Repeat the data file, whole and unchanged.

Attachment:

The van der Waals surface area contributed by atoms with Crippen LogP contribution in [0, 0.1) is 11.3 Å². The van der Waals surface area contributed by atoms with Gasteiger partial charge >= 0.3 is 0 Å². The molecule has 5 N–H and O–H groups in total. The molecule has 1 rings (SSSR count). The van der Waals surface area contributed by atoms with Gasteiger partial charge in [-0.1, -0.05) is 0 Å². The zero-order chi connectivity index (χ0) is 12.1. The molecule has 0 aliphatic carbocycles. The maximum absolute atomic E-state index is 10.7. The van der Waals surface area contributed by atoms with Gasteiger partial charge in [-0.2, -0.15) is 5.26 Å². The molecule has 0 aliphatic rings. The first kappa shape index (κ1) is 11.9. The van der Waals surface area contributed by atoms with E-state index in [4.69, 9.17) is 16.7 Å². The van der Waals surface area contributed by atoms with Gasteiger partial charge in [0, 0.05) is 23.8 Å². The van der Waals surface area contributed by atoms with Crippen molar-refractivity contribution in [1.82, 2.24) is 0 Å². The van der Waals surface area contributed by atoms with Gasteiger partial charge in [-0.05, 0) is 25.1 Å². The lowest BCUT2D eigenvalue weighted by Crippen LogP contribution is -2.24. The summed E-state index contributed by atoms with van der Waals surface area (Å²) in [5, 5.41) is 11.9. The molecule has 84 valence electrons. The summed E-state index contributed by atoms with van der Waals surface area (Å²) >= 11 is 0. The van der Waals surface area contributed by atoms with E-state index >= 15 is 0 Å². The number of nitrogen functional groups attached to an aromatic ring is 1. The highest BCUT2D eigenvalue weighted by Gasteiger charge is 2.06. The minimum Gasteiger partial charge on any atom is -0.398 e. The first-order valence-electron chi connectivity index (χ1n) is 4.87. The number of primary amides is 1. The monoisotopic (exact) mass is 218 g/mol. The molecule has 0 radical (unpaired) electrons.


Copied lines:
The van der Waals surface area contributed by atoms with Crippen LogP contribution in [0, 0.1) is 11.3 Å². The van der Waals surface area contributed by atoms with Gasteiger partial charge >= 0.3 is 0 Å². The molecule has 5 N–H and O–H groups in total. The molecule has 1 rings (SSSR count). The van der Waals surface area contributed by atoms with Gasteiger partial charge in [-0.1, -0.05) is 0 Å². The zero-order chi connectivity index (χ0) is 12.1. The molecule has 0 aliphatic carbocycles. The maximum absolute atomic E-state index is 10.7. The van der Waals surface area contributed by atoms with Gasteiger partial charge in [-0.2, -0.15) is 5.26 Å². The molecule has 0 aliphatic rings. The first kappa shape index (κ1) is 11.9. The van der Waals surface area contributed by atoms with E-state index in [4.69, 9.17) is 16.7 Å². The van der Waals surface area contributed by atoms with Gasteiger partial charge in [0, 0.05) is 23.8 Å². The van der Waals surface area contributed by atoms with Crippen molar-refractivity contribution in [1.82, 2.24) is 0 Å². The van der Waals surface area contributed by atoms with Gasteiger partial charge in [-0.05, 0) is 25.1 Å². The lowest BCUT2D eigenvalue weighted by Crippen LogP contribution is -2.24. The summed E-state index contributed by atoms with van der Waals surface area (Å²) in [5, 5.41) is 11.9. The molecule has 84 valence electrons. The summed E-state index contributed by atoms with van der Waals surface area (Å²) >= 11 is 0. The van der Waals surface area contributed by atoms with E-state index >= 15 is 0 Å². The number of nitrogen functional groups attached to an aromatic ring is 1. The highest BCUT2D eigenvalue weighted by Gasteiger charge is 2.06. The minimum Gasteiger partial charge on any atom is -0.398 e. The first-order valence-electron chi connectivity index (χ1n) is 4.87. The number of primary amides is 1. The monoisotopic (exact) mass is 218 g/mol. The molecule has 0 radical (unpaired) electrons.